(Well, then that’s that, then. If Gonzales says there were no political briefings, then we know that there were no political briefings. If Al Gonzales, being investigated month after month after month for lying to Congress, says that there were no political briefings for the Justice Department by the White House, we can be sure there weren’t—because Al and everybody in his office have been going over the records of the Justice Department’s political activism for months now—so we can be sure that if Al says there were no political briefings by Rove or the White House for Justice Department officials, he’s telling the truth this time, because he doesn’t want to get caught lying again if it later comes out that there were in fact a bunch of political briefing for Justice Department officials, we know he’s telling the--)
Justice officials attended 12 political briefings at the White House, and another held at the Department of Agriculture, from 2001 to 2006, according to the list sent to Waxman. At least five were led by Rove or included presentations by him.
(Oh, SHIT! God damn. How about that. He lied again. Who would have thought? And WTF is this, a political briefing for Justice Department officials at the Department of AGRICULTURE? WTF is THAT all about? “Well, we’re not allowed to receive political briefings at the Justice Department.” “So you took the Justice officials over to the Department of *Agriculture* to get a political briefing?” “Yeah. What—is that wrong?” “You think that’s observing the law, do you?” “Well...I mean...We hopped in a car, they took us over to Agriculture...we had some fresh milk, and Rove told us that we ought to disenfranchise more voters. It’s a very nice place to have a political briefing. What are you looking at me like that for?”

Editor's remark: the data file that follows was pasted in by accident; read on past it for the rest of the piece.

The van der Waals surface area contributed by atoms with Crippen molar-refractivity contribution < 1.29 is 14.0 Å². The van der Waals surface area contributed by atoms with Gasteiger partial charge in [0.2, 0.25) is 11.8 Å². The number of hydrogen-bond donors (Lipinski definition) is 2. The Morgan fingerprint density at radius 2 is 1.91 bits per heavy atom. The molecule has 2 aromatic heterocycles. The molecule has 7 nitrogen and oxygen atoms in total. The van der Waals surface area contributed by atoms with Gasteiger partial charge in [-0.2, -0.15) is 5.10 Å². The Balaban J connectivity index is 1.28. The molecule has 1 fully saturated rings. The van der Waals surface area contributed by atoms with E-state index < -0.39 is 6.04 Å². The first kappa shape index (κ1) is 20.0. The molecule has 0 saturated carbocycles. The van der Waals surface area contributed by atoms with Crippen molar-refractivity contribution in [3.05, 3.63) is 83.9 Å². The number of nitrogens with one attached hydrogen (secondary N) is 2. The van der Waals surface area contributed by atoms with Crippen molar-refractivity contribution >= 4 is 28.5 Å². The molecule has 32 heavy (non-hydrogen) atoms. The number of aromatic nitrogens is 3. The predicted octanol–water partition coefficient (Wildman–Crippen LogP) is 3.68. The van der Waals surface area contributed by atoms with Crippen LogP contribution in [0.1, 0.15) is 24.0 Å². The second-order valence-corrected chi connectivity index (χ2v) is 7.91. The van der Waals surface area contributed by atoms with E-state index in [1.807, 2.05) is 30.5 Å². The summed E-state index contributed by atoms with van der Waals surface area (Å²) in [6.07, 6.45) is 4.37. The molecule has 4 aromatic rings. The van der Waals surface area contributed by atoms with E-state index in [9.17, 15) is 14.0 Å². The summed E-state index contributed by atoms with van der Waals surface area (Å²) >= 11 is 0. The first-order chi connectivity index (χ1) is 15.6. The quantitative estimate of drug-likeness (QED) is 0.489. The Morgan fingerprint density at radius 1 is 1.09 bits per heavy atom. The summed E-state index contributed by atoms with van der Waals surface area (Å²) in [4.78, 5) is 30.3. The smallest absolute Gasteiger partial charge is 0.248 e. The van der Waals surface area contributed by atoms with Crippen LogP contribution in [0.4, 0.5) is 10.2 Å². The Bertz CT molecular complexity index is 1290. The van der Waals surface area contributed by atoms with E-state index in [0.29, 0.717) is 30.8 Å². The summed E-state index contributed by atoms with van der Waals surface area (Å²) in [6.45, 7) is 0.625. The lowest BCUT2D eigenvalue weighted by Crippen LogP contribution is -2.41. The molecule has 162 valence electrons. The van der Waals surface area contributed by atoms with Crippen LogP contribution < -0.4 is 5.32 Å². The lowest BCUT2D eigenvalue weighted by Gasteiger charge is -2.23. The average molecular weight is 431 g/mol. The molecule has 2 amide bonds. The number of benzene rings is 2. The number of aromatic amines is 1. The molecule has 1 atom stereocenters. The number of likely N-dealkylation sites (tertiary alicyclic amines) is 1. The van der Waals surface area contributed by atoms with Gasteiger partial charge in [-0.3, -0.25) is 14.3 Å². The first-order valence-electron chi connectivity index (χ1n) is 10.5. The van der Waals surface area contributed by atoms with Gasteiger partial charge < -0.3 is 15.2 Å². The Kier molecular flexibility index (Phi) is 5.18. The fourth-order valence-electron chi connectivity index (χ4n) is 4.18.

The list compiled by Justice did not include many details about the kind of information presented at those briefings...
(Rove:“Okay, now, fellers, now pay attention. Now how many of you are NOT willing to help us criminalize the Democratic Party? Okay, that’s a good show of hands, good, good...And many of you want to KEEP your jobs?”)
One March 2001 meeting included a "political update" from Rove and a discussion on "how we can work together to advance the President's agenda."